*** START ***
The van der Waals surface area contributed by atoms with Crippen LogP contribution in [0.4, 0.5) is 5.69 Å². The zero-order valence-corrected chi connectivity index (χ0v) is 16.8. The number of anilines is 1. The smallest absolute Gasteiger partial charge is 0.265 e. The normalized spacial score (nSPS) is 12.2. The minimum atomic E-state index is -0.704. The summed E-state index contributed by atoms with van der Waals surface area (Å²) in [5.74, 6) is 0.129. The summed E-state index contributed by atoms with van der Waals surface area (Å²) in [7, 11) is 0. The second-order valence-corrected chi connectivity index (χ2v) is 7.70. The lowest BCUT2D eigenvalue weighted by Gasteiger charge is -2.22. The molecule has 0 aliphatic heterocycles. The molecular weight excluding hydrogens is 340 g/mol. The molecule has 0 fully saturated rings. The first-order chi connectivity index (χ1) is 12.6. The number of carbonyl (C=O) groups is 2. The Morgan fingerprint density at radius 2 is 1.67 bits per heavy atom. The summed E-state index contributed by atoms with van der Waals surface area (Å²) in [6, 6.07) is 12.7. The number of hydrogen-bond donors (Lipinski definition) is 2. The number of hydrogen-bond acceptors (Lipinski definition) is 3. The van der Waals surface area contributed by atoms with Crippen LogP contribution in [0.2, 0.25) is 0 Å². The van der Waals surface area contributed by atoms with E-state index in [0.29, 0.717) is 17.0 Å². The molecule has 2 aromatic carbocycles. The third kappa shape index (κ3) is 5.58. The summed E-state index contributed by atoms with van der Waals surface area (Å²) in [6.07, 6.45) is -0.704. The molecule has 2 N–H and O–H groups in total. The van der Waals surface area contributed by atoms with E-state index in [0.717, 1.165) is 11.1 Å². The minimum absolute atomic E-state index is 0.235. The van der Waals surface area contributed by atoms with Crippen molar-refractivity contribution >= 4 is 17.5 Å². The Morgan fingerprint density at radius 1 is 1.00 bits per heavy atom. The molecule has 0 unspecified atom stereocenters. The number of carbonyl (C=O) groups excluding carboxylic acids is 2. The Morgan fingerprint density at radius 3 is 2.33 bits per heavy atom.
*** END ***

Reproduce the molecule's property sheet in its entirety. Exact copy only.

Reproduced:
The van der Waals surface area contributed by atoms with Crippen LogP contribution in [0.4, 0.5) is 5.69 Å². The zero-order valence-corrected chi connectivity index (χ0v) is 16.8. The number of anilines is 1. The smallest absolute Gasteiger partial charge is 0.265 e. The normalized spacial score (nSPS) is 12.2. The minimum atomic E-state index is -0.704. The summed E-state index contributed by atoms with van der Waals surface area (Å²) in [5.74, 6) is 0.129. The summed E-state index contributed by atoms with van der Waals surface area (Å²) in [7, 11) is 0. The second-order valence-corrected chi connectivity index (χ2v) is 7.70. The lowest BCUT2D eigenvalue weighted by Gasteiger charge is -2.22. The molecule has 0 aliphatic heterocycles. The molecular weight excluding hydrogens is 340 g/mol. The molecule has 0 fully saturated rings. The first-order chi connectivity index (χ1) is 12.6. The number of carbonyl (C=O) groups is 2. The Morgan fingerprint density at radius 2 is 1.67 bits per heavy atom. The summed E-state index contributed by atoms with van der Waals surface area (Å²) in [6, 6.07) is 12.7. The number of hydrogen-bond donors (Lipinski definition) is 2. The number of hydrogen-bond acceptors (Lipinski definition) is 3. The van der Waals surface area contributed by atoms with Crippen LogP contribution in [0.2, 0.25) is 0 Å². The van der Waals surface area contributed by atoms with E-state index in [0.29, 0.717) is 17.0 Å². The molecule has 2 aromatic carbocycles. The third kappa shape index (κ3) is 5.58. The summed E-state index contributed by atoms with van der Waals surface area (Å²) in [6.07, 6.45) is -0.704. The molecule has 2 N–H and O–H groups in total. The van der Waals surface area contributed by atoms with E-state index in [0.717, 1.165) is 11.1 Å². The minimum absolute atomic E-state index is 0.235. The van der Waals surface area contributed by atoms with Crippen molar-refractivity contribution >= 4 is 17.5 Å². The Morgan fingerprint density at radius 1 is 1.00 bits per heavy atom. The molecule has 0 unspecified atom stereocenters. The number of carbonyl (C=O) groups excluding carboxylic acids is 2. The Morgan fingerprint density at radius 3 is 2.33 bits per heavy atom.